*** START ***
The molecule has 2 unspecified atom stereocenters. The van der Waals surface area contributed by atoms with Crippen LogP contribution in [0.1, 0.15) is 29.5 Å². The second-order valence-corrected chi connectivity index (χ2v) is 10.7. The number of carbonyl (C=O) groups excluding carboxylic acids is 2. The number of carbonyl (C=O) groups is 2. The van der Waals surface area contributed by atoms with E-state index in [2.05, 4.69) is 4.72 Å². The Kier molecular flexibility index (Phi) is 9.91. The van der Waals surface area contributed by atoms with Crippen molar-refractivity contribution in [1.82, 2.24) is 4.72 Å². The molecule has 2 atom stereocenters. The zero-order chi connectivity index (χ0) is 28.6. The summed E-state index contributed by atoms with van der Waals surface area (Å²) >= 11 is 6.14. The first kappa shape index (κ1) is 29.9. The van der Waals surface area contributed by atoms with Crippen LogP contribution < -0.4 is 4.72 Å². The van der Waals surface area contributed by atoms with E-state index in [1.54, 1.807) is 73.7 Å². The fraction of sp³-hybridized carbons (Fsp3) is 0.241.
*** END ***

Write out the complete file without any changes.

The molecule has 2 unspecified atom stereocenters. The van der Waals surface area contributed by atoms with Crippen LogP contribution in [0.1, 0.15) is 29.5 Å². The second-order valence-corrected chi connectivity index (χ2v) is 10.7. The number of carbonyl (C=O) groups excluding carboxylic acids is 2. The number of carbonyl (C=O) groups is 2. The van der Waals surface area contributed by atoms with E-state index in [2.05, 4.69) is 4.72 Å². The Kier molecular flexibility index (Phi) is 9.91. The van der Waals surface area contributed by atoms with Crippen molar-refractivity contribution in [1.82, 2.24) is 4.72 Å². The molecule has 2 atom stereocenters. The zero-order chi connectivity index (χ0) is 28.6. The summed E-state index contributed by atoms with van der Waals surface area (Å²) >= 11 is 6.14. The first kappa shape index (κ1) is 29.9. The van der Waals surface area contributed by atoms with Crippen LogP contribution < -0.4 is 4.72 Å². The van der Waals surface area contributed by atoms with E-state index in [1.54, 1.807) is 73.7 Å². The fraction of sp³-hybridized carbons (Fsp3) is 0.241.